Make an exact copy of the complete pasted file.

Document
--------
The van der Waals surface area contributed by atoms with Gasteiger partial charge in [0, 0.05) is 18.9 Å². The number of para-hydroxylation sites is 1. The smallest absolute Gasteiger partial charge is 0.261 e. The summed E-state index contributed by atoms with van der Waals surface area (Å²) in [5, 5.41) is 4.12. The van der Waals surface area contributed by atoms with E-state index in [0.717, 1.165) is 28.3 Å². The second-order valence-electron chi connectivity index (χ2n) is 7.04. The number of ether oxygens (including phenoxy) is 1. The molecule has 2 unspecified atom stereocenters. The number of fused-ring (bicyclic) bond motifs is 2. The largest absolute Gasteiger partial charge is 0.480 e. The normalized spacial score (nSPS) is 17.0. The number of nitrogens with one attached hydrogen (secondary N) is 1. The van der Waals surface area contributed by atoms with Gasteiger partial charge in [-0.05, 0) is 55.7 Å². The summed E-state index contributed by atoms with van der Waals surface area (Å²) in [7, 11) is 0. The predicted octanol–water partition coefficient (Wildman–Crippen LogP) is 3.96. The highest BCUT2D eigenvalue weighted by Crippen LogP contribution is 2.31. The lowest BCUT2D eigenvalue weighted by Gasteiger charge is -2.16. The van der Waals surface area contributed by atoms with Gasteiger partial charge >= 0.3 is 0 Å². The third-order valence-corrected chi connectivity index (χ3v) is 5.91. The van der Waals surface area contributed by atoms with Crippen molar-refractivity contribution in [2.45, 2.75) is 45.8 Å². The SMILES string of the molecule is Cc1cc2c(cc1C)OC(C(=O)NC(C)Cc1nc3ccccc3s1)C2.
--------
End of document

The van der Waals surface area contributed by atoms with Gasteiger partial charge in [0, 0.05) is 18.9 Å². The number of para-hydroxylation sites is 1. The smallest absolute Gasteiger partial charge is 0.261 e. The summed E-state index contributed by atoms with van der Waals surface area (Å²) in [5, 5.41) is 4.12. The van der Waals surface area contributed by atoms with E-state index in [0.717, 1.165) is 28.3 Å². The second-order valence-electron chi connectivity index (χ2n) is 7.04. The number of ether oxygens (including phenoxy) is 1. The molecule has 2 unspecified atom stereocenters. The number of fused-ring (bicyclic) bond motifs is 2. The largest absolute Gasteiger partial charge is 0.480 e. The normalized spacial score (nSPS) is 17.0. The number of nitrogens with one attached hydrogen (secondary N) is 1. The van der Waals surface area contributed by atoms with Gasteiger partial charge in [-0.05, 0) is 55.7 Å². The summed E-state index contributed by atoms with van der Waals surface area (Å²) in [7, 11) is 0. The predicted octanol–water partition coefficient (Wildman–Crippen LogP) is 3.96. The highest BCUT2D eigenvalue weighted by Crippen LogP contribution is 2.31. The lowest BCUT2D eigenvalue weighted by Gasteiger charge is -2.16. The van der Waals surface area contributed by atoms with Gasteiger partial charge >= 0.3 is 0 Å². The third-order valence-corrected chi connectivity index (χ3v) is 5.91. The van der Waals surface area contributed by atoms with Crippen molar-refractivity contribution in [2.45, 2.75) is 45.8 Å². The SMILES string of the molecule is Cc1cc2c(cc1C)OC(C(=O)NC(C)Cc1nc3ccccc3s1)C2.